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I recently wrote about Jack Hughes, Kaapo Kakko, and the narrative the latter drastically out-performed the former
at the World Hockey Championships.
In short, through the majority of the tournament their underlying numbers and micro-stats proved that to be untrue. They were much closer than many would have you believe.
I promised to be back when I had a more complete data set to work with, though, so here I am.
Rather than quickly dumping the numbers, I want to go through and comment on how they performed in each major category. I should note I tracked 9/10 games Kakko played in (the other was not made available) and all seven for Hughes.
Quite honestly, both players fared a lot better than I expected given their age. They didn't just help their teams control the shot share. They helped their teams dominate it – and in very different fashions.
Hughes' ability to drive through the neutral zone and gain the line with possession, which I'll get to later, consistently led to opportunities for USA, while Kakko's dominance down low resulted in a lot of sustained offensive zone pressure for Finland.
Though Hughes' numbers were a little better, it's fair to point out his supporting cast – despite constantly changing – was more talented.
5v5 Shot Contributions
Hughes may not have the raw totals to prove it, but he helped facilitate a larger portion of his team's offense than Kakko did. Hughes contributed to ~48% of the one-ice attempts, whereas Kakko contributed to ~44% (still impressive, by the way).
They once again went about it in much different styles. Kakko's attempt% was nearly double his assist%. A large differential between the two has been a constant throughout this whole tracking process. In 15 games across all competitions, he's taken 25.45% of the shots and assisted on ~15% of them.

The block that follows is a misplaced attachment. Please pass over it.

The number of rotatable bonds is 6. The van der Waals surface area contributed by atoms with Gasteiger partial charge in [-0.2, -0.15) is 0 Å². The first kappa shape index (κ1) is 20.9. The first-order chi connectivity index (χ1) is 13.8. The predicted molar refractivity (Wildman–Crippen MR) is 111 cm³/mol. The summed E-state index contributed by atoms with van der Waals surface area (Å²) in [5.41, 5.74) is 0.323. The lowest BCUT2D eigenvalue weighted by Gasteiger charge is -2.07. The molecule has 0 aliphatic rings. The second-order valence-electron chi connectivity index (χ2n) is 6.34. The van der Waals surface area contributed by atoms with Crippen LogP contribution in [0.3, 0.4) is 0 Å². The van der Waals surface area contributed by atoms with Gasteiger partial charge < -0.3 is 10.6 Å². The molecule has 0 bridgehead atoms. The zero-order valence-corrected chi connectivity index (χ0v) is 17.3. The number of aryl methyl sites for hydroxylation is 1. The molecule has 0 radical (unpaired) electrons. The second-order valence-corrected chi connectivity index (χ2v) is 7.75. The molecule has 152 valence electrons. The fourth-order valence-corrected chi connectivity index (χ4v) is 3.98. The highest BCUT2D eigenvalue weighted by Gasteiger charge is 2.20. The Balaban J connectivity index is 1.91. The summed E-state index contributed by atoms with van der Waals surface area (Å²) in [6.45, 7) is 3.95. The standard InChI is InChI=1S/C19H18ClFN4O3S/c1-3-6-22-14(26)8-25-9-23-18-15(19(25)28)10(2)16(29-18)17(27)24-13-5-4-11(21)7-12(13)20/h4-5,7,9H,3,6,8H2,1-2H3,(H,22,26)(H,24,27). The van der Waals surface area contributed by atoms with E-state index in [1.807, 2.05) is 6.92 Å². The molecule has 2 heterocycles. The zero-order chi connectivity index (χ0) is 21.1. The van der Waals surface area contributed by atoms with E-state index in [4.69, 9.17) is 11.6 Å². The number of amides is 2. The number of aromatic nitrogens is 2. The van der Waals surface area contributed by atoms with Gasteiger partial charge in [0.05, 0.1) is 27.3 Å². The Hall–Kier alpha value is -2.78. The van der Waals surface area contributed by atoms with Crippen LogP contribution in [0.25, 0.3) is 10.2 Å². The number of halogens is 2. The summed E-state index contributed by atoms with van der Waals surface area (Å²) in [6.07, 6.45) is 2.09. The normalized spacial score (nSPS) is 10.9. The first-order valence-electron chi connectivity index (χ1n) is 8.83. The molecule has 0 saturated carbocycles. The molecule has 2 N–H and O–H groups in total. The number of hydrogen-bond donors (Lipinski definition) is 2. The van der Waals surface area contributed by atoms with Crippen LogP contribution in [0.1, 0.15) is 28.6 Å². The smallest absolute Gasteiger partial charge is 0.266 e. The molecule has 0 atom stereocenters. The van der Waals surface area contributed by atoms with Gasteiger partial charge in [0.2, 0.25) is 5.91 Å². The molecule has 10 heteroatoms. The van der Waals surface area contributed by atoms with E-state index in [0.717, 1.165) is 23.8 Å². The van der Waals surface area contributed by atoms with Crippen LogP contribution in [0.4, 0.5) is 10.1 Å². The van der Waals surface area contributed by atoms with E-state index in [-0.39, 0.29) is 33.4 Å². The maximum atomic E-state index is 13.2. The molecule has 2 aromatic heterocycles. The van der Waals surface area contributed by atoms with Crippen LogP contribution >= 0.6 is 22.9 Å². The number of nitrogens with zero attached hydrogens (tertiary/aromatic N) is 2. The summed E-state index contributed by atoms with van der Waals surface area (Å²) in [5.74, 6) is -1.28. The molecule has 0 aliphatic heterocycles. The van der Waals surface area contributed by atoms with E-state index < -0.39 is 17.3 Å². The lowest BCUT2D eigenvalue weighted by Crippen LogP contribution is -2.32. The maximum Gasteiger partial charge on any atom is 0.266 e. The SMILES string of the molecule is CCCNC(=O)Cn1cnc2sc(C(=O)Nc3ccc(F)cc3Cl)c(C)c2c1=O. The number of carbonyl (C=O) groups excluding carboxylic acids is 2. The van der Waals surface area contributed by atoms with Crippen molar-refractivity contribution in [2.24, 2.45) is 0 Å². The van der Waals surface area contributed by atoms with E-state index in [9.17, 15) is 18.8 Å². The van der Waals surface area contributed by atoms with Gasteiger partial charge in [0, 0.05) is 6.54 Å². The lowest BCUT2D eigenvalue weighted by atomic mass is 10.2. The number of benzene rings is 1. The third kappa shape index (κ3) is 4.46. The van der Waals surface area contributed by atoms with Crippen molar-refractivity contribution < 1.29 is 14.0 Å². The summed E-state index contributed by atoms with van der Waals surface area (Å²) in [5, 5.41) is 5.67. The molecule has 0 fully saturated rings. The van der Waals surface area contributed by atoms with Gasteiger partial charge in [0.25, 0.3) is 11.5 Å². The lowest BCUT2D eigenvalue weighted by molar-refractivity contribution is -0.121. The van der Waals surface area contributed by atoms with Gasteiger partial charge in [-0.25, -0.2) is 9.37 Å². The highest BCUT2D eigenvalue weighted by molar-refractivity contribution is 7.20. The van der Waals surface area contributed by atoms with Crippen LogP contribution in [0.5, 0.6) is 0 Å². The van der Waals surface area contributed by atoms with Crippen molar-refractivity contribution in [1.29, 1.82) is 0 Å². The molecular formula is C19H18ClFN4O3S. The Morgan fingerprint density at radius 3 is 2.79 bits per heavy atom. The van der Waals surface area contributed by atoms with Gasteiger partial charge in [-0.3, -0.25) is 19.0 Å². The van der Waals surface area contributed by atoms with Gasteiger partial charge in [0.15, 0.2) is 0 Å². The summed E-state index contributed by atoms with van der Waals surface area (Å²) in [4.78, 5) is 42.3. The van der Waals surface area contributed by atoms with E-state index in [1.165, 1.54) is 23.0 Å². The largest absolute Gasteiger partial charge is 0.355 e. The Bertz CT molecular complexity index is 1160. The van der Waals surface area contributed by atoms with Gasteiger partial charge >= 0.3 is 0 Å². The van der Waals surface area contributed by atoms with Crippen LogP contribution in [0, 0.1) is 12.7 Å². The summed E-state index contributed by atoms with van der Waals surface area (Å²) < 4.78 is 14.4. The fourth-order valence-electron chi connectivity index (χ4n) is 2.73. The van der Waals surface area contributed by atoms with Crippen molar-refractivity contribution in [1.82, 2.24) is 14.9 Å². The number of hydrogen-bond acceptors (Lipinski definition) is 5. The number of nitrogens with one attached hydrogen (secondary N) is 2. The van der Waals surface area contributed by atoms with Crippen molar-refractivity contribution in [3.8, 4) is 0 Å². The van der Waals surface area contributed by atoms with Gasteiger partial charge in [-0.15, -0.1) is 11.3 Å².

Hughes didn't take quite as many shots as he did against players his age group, however, he assisted on an identical 24.47% of the attempts. His 47.87 contribution% wasn't much lower than his overall number of 50.53%.
I guess he can still create against men. Shocking!
5v5 Zone Entries
Their non-empty net goal point production (43 per game for Hughes, .50 per game for Kakko) was similar. Their Corsi (59.1% for Hughes, 57.9% for Kakko) was similar. Their shot contribution numbers (47.9% for Hughes, 43.7% for Kakko) were fairly close as well.
The one area Hughes really distanced himself from Kakko in this tournament is through the neutral zone.
Hughes was very dynamic, averaging better than five controlled entries per game (mostly playing bottom-6 minutes). By force or choice, he only dumped it in 10% of the time.
Kakko averaged just 2.88 controlled entries per game and dumped the puck in 31.58% of the time. Sometimes his team was able to recover it, of course, but that also led to several losses in possession.
If you want to say Kakko had the better tournament based on a) actual production and; b) the success of his team, I completely understand it. But it's certainly worth noting Hughes' underlying numbers/micro stats were as good or better across the board.
The narrative Kakko was dominant while Hughes struggled to hold his own couldn't be further from the truth. That's part of the reason, while some now believe Kakko the better player, I still remain on #TeamHughes.
I believe Ray Shero and the New Jersey Devils feel the same way.
Note: shoutout to the great website ProspectShifts.com for clipping the games and making my life much easier.
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The Kaapo Kakko blog™
The Jack Hughes blog™